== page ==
Mar 12th 2020
EXTRACT: "It’s important to do things that make you happy or content as you are doing them – and doing them for yourself. Research has found that picking recovery activities you find personally satisfying and meaningful is more likely to help you feel recovered by the next morning."
Feb 22nd 2020
EXTRACTS: "A recent study of nearly 3,000 physicists found that a scientist’s most highly cited publication had an equal probability of being published at any point within the sequence of papers the scientist published.........Creativity is not the prerogative of the young, but can occur at any stage in the life cycle...........there is not a single kind of creativity, but that in virtually every intellectual discipline there are two different types of creativity, each associated with a distinct pattern of discovery over the life cycle. The bold leaps of fearless and iconoclastic young conceptual innovators are one important form of creativity. Archetypal conceptual innovators include Einstein, Picasso.......very different type of creativity, in which important new discoveries emerge gradually and incrementally from the extended explorations of older experimental innovators.......The single year from with Paul Cézanne’s work is most frequently illustrated in textbooks of art history is 1906 – the last year of his life, when he was 67."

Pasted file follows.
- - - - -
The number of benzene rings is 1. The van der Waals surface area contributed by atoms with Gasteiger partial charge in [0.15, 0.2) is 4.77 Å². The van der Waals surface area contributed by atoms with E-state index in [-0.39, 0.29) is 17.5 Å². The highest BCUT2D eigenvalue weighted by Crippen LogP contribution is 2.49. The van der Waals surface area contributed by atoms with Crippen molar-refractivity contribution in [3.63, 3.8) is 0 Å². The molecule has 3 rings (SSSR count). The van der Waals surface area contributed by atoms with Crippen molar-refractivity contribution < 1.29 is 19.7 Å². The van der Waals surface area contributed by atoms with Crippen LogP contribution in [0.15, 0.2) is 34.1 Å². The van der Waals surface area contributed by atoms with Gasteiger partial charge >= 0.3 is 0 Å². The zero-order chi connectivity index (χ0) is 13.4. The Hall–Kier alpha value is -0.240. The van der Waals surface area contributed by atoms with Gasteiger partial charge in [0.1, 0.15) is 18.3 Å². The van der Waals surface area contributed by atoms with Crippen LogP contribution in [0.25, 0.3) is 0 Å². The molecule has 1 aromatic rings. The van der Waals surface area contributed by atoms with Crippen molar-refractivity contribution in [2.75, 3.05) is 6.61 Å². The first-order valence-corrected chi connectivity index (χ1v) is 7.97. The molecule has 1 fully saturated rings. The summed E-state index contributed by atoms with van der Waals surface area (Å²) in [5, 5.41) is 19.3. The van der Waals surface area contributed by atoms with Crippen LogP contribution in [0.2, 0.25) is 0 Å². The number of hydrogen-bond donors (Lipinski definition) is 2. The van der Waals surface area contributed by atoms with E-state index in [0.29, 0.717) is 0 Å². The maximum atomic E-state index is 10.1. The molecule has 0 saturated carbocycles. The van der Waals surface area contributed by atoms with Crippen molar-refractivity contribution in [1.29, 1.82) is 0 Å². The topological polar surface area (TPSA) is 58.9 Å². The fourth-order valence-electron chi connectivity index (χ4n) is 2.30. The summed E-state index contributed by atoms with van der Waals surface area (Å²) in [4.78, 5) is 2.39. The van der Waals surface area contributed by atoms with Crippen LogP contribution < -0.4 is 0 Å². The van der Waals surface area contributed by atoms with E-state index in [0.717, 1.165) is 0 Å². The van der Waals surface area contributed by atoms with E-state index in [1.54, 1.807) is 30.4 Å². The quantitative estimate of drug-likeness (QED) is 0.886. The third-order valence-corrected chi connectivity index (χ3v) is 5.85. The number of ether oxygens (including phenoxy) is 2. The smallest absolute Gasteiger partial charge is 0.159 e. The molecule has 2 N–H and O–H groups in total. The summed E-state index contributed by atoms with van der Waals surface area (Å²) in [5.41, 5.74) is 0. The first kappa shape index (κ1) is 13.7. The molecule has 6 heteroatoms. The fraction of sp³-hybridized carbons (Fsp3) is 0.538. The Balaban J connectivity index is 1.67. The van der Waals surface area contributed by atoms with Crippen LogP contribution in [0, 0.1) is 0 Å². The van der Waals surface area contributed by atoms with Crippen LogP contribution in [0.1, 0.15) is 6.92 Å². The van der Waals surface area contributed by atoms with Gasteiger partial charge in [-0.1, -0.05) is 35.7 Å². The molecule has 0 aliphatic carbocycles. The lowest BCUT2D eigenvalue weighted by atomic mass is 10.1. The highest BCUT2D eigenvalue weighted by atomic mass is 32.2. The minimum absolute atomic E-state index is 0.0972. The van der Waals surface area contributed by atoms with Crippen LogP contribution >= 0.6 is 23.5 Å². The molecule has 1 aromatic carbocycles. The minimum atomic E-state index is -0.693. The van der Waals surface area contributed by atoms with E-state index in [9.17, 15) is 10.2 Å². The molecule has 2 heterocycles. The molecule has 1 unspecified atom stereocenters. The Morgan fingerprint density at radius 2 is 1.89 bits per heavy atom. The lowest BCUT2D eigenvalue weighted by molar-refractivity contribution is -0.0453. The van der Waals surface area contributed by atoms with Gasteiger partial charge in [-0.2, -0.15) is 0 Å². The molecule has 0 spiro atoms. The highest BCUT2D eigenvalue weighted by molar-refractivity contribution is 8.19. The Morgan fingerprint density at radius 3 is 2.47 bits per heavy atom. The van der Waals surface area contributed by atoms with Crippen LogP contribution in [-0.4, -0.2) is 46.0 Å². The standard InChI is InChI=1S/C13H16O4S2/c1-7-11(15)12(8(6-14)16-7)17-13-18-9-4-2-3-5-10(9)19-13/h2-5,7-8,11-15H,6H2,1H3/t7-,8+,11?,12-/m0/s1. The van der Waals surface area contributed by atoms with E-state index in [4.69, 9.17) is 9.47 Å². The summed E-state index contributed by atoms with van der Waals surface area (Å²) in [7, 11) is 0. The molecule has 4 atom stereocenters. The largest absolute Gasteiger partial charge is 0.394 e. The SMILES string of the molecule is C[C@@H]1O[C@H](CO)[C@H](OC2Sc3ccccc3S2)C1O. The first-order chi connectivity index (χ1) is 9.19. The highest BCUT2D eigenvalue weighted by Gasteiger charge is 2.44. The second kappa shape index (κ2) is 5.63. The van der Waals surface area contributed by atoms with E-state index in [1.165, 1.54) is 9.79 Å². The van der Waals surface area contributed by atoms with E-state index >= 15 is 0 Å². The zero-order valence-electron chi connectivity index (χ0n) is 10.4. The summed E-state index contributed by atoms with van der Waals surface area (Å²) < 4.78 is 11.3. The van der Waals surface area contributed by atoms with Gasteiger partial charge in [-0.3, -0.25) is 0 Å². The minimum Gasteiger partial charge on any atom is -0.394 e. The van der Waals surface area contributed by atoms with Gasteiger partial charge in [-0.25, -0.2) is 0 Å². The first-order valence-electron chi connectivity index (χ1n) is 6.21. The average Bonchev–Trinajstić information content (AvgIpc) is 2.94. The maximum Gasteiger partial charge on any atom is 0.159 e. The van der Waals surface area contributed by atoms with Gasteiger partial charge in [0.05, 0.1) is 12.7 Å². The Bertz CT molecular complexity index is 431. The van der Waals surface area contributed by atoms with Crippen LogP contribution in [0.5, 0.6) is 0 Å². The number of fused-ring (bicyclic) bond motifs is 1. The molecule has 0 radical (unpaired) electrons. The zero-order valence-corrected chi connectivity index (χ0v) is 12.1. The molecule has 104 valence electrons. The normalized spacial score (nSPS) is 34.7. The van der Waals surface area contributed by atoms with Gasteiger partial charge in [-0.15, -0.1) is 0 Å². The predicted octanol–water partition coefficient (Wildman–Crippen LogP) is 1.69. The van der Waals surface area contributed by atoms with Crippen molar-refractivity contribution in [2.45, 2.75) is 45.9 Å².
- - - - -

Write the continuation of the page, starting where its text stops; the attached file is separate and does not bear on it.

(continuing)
Feb 22nd 2020
EXTRACT: "As our global population is projected to live longer than ever before, it’s important that we find ways of helping people live healthier for longer. Exercise and diet are often cited as the best ways of maintaining good health well into our twilight years. But recently, research has also started to look at the role our gut – specifically our microbiome – plays in how we age."
Feb 16th 2020
EXTRACT: "In an increasingly polarised political landscape, we see differing political views challenged, not through debate and discussion, but through tribal behaviour. We often consider the groups that we belong to as worthy of empathy, respect and tolerance – but not others. What’s more, recent research has identified that we reward our leaders for being naysayers – negating, refuting or criticising others – rather than empowering them."